As McDonald’s plans a large-scale revamp, Sarah Balmond reveals how it is evolving the way it manages design in the process
The news last week that McDonald’s plans to revamp 200 of its restaurants in Britain over the next five years, is not necessarily part of a brand new design strategy.
The fast food chain, known around the world for its notorious golden arches and signature red and yellow branding, continuously embarks on makeovers, but you wouldn’t necessarily notice. Much of it is gradual and site-specific, with designs, such as softer flooring or lower lighting, slowly filtering out across individual restaurants, to evolve the overall look of the behemoth, rather than radically reposition it in one fell swoop.
More significant is the fact that, over the past year, McDonald’s has been quietly revolutionising the manner in which it manages interior design projects, as it seeks to bring a greater synergy and a more consistent look across its pan-European portfolio of restaurants. While, previously, the restaurant interiors would have been designed by individual teams based in each country, now a more uniform approach is being embarked on, where all of the projects are streamlined through a recently installed design hub, dubbed the European Restaurant Development and Design Studio, based in Paris.
The strategy is an effective one and based on a simple premise; cherry-pick the best McDonald’s interior designs from around the world and then evolve these blueprints into a roll-out package to brand restaurants, as and when revamps are required.
Currently, McDonald’s is working with a framework of just eight concepts, one of which is the hi-tech ‘Blink’ model, created by London-based SHH, which was first trialled at McDonald’s flagship in London’s Oxford Street. Blown-up graphics, booths and plasma screens give a more clubby feel to the space, allowing it to stand out amid the more formatted, high street, fast food chains. The concept is currently being applied to a restaurant in Birmingham and will, most likely, roll out across other venues in the near future.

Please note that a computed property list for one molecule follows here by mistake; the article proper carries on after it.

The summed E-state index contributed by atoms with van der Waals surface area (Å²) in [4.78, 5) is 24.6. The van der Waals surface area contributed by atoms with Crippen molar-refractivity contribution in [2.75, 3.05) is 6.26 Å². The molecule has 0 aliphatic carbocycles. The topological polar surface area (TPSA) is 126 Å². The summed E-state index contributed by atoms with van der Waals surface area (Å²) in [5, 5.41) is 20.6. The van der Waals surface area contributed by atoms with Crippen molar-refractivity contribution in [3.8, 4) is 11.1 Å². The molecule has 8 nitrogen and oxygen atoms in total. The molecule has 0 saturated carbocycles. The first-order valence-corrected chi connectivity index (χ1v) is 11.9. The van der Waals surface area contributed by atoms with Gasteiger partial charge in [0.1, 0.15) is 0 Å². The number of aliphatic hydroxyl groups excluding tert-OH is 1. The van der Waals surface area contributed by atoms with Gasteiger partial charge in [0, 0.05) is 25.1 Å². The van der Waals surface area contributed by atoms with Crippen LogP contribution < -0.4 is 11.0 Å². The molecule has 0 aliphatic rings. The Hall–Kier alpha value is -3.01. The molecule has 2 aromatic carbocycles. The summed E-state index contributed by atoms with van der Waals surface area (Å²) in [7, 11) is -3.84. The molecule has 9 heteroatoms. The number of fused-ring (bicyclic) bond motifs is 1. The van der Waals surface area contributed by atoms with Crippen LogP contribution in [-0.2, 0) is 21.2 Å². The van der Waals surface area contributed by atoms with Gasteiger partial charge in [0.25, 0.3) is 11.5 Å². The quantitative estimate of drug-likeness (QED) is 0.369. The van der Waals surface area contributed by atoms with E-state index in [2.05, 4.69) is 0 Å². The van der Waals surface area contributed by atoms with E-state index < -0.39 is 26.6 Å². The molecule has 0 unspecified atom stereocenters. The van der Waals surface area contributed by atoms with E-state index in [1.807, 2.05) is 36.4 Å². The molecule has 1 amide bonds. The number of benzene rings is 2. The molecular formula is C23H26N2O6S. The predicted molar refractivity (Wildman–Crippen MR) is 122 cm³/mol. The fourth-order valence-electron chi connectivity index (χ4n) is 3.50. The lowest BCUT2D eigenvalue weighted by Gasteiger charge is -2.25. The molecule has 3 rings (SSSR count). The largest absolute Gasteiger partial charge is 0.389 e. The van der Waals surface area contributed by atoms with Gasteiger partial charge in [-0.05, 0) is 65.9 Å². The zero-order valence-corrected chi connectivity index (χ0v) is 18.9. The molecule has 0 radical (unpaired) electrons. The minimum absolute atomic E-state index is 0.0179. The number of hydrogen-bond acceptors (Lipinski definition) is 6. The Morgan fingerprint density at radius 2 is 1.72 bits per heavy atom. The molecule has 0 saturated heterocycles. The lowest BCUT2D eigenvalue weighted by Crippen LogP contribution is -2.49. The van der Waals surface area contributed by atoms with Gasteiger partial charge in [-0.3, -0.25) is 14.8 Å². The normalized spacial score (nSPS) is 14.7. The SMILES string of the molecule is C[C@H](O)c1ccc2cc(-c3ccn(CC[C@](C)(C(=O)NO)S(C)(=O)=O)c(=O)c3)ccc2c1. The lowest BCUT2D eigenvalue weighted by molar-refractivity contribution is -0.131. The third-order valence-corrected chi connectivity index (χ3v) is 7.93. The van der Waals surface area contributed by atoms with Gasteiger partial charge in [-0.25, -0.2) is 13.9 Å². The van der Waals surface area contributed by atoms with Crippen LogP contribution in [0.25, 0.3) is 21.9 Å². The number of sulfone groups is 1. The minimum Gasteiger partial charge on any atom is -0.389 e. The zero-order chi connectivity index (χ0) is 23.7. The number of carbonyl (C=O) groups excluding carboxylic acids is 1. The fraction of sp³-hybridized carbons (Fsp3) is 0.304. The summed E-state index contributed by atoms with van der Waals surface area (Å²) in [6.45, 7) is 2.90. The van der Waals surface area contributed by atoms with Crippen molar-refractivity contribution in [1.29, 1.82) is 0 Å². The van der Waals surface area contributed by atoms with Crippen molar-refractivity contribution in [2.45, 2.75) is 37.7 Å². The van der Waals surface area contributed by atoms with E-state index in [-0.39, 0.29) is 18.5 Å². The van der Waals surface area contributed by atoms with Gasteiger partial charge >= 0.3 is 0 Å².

McDonald’s Drive-Thru stations are also being redesigned, as external brand ‘enhancements’ are bolted on to existing designs. Sites, based on a successful Australian-inspired design, have opened up in Liverpool and Helsinki, with more likely to follow.
Reining in the design process is a noteworthy move for McDonald’s, because it means the overall long-term interior design strategy can be more controlled, with Nicola Amery, UK design manager, firmly at the helm. She appears to keep a tight design team in her midst, collaborating with SHH to develop McDonald’s interior brand concepts and working with retail design specialist, Adcock Clayton, AEW Architects and IDL to implement the schemes.
As the design method has been honed, Amery explains that the scope for new designers to come on board is ‘less and less.’ However, she does stress that, overall, nothing is fixed.
Due to the fact that McDonald’s now negotiates an interior design strategy through communicating internationally across its network of headquarters, many of its UK restaurants will begin to feature design signatures found in existing complementary global sites. For example, French interiors have Internet stations and sofas, while restaurants in Germany are fitted out with downloadable DVD stations. All of these are potential designs that could roll out across the UK. McDonald’s has already reportedly redesigned 20 per cent of its European outlets in the past three years, carrying out its first re-imaging project in France about ten years ago.
According to Amery, McDonald’s will launch five redesigned restaurants in Bolton this April, with an additional two due to open in Birmingham. Words such as ‘real, smile, together, second home, eye-catching and exciting,’ pepper existing design briefs, says Amery. She stresses that each interior design targets key customer segments, in order to provide the most suitable environment. ‘We look at each segment to produce a customer-led design solution. We have family stores, with external play facilities or tables for kids, for example. We are always moving forward and improving interiors all the time. Design is never a standing-still process,’ she adds.
Neil Hogan, creative director at SHH, believes the redesigns will eradicate previous clichéd perceptions of McDonald’s. ‘These contemporary interior schemes feature modern, free-standing furniture. It is about applying an element of contemporary retail theory to the environment. One catalyst is change – people are more aware of style, there are more food offers on the high street and expectations have shifted,’ explains Hogan.
More design prototypes are reportedly being trialled in the US, as consumers’ desire for sophisticated eating environments continues to rise. Some ideas in the pipeline include a front-curved counter, a touch-activated screen, which allows customers to make orders without queuing, and a Mum Zone, where parents can socialise.
It could be a matter of time before these innovations begin to pop up in McDonald’s restaurants, but be sure to keep your eyes open. Before you know it, your local McDonald’s could be looking very different.
• Nicola Amery, UK design manager
• Interior designs worked up from Paris-based headquarters, European Restaurant Development and Design Studio
• SHH, lead brand concept design consultancy
• Implementation by Adcock Clayton, IDL and AEW Architects